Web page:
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Student body presidential candidates begin campaigning

Campaigns from a field of six student body presidential nominees will begin covering campus today with signs, posters, stickers and T-shirts in hopes of becoming the next chief Student Government (SG) representative.

Candidates can start campaigning today for the Feb. 27 to March 3 elections.

Each presidential nominee is attached to a vice-presidential running mate and the winning ticket will become employed by USF at a salary of $12,600 for the president and $12,600 for the vice president, or $10.50 per hour at 30 hours per week spanning 40 weeks out of the year, said current student body Vice President Zachary Johnson.

Brian Goff, a junior majoring in biochemistry, is the SG attorney general under student body President Matt Diaz. He said he’s running because while in Diaz’s administration he saw an opportunity to empower the students.

“They come out, they want to petition (and) they’ve made it known they’re not satisfied with the status quo,” Goff said. “So my biggest thing is advocating for the students. If that means no new fees, no tuition increases (and) fighting those things, then that is what we’re going to do.”

If elected, Goff said he would make SG more proactive toward communicating with students.

Both Goff and his running mate George Papadeas, a junior majoring in business and marketing, are brothers in the Delta Kai fraternity. Goff said he wanted to team with Papadeas because of his “grass roots connection to students.”

Goff said he and George have raised about $4,000 toward their campaign and are prepared to spend another $1,000.

With 10 years at the University, two undergraduate degrees and a pending master’s degree in public administration, Christopher Cano said he and running mate G. Paul McCreary, a grad student in the College of Public Health, are likely the oldest ticket on the ballot. Cano said some things have not changed much in his USF career, while others have.

“With me being at school for 10 years and starting my third degree at USF, I know what it’s like to feel your tuition triple on you,” he said. “When I started paying tuition, it was $75 per credit hour. Now it’s damn near $200 for undergrads.”

As president he would ensure the Board of Trustees uses student money wisely, he said.

This does not mark Cano’s first attempt at political office, having run and lost in 2009’s SG student body president election and for a district seat in the Florida House of Representatives.

His and McCreary’s campaign budget is likely to be between $1,000 and 2,000, Cano said.

Christina Hughes, a senior majoring in economics, has been involved with groups such as the National Council of Negro Women, National Society of Leadership and Success and SG, where she serves as a senator for the College of Business. She said those in power need to start listening to students.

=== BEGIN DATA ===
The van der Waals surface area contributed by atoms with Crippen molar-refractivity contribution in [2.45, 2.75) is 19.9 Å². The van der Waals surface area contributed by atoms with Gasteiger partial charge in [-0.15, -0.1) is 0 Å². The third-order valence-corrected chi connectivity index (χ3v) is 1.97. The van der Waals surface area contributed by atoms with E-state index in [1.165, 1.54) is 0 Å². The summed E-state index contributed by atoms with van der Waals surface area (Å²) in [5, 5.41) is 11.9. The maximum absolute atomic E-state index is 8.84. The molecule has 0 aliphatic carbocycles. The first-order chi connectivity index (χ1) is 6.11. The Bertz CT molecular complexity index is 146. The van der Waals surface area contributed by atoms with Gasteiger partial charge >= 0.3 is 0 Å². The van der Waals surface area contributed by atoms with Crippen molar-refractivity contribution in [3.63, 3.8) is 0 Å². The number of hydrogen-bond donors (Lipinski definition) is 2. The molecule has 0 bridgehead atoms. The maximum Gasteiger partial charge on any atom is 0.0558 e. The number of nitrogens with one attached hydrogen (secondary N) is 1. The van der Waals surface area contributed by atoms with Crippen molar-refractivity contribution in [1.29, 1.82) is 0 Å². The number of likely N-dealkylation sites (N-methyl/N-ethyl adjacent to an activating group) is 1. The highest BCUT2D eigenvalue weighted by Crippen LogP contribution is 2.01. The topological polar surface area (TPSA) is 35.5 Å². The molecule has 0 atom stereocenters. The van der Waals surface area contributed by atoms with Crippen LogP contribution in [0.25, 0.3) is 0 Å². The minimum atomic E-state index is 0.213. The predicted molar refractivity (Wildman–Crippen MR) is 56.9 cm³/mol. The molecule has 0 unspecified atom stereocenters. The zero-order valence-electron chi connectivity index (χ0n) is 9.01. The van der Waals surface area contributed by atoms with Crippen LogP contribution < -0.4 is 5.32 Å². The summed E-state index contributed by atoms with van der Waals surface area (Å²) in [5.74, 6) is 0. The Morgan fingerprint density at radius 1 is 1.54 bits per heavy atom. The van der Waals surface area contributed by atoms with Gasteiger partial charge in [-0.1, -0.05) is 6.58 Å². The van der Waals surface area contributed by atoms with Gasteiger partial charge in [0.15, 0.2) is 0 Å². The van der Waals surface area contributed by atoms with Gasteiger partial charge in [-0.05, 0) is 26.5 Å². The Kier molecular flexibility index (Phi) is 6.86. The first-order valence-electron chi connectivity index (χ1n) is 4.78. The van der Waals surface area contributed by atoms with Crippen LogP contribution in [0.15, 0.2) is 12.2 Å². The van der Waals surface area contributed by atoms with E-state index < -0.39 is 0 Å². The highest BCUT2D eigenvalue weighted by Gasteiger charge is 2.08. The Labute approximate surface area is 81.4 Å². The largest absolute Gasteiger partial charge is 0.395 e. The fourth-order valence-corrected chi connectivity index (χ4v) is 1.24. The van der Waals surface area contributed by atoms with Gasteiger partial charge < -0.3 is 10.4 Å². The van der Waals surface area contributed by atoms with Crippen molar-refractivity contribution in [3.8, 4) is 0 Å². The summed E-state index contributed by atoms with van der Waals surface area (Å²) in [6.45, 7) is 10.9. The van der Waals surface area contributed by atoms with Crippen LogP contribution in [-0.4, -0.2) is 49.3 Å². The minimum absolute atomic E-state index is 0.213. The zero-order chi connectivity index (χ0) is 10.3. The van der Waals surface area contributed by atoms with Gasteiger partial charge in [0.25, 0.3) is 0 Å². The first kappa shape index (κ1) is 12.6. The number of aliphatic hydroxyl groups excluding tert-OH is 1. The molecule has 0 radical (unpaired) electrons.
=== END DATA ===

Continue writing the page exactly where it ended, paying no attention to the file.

“There’s a reason why we can’t get the face of officials and that’s because we’re not in Tallahassee,” she said. “Every other school, UF, UCF, has a lobbying group. We’re not there. They don’t know who USF is.”

She said so far her and running mate Muhammad Shakir, a junior majoring in communications, have raised $700, mostly from friends and family. Hughes said she could continue to raise money up to $1,500.

Sarah Pollei, a junior majoring in biology, is a resident’s assistant and is involved with National Resident’s Hall Honorary, Students United Muslim Society, Pride Alliance and USF Chemistry Society. She said she decided to run after she was approached by other students she had worked with in her organizations.

“I actually worked closely with Cesar Hernandez, the past student body president, and I thought I was really involved in the University,” she said. “I had a lot of support for it, and so I decided to move forward.”

Pollei said her campaign with running mate Antonio Morales, a sophomore majoring in criminology, is also interested in sustainability and making sure USF continues its commitment to green energy.

Alan Ethington, a junior majoring in business economics, said he chose to run because he was “not satisfied” with how “the University was spending my funds.”

He said he would “virtually eliminate” or significantly reduce the Gold Zone parking spaces, which are reserved for faculty and staff members, to free up more student spots. He also said there should be more free copies available to students.

Shipping off to boot camp this summer to become a U.S. Marine, Ethington said he doesn’t think it will distract from his job.

“While I’m in Paris Island, I’ll have 11 to 14 hours per week of free time, so that’s the time that I would actually have budgeted to work,” he said. “I believe the military ingrains a great amount of discipline in a student.”

He said he and running mate Nicholas Piracci, a senior majoring in business marketing, have saved $2,750 and hope to raise $1,500 more.

Omar Rodriguez, a junior majoring in history, said he and running mate C.J. Abeleda, a junior majoring in psychology, wants to create a location on campus “where students can express themselves creatively.” For example, he said, they could create a statue of a bull that students could paint whenever they like.

Rodrieguez said he wants to increase the marketing of SG info sessions and reach out more to student organizations.

“We really want to hold monthly info sessions and meet with student organizations and say, ‘Hey, do you want us to go to your student organizations meetings and explain different services and resources we have available right now?'” Rodriguez said.

So far, they have raised $2,000 toward their campaign, but expect to add another $1,000.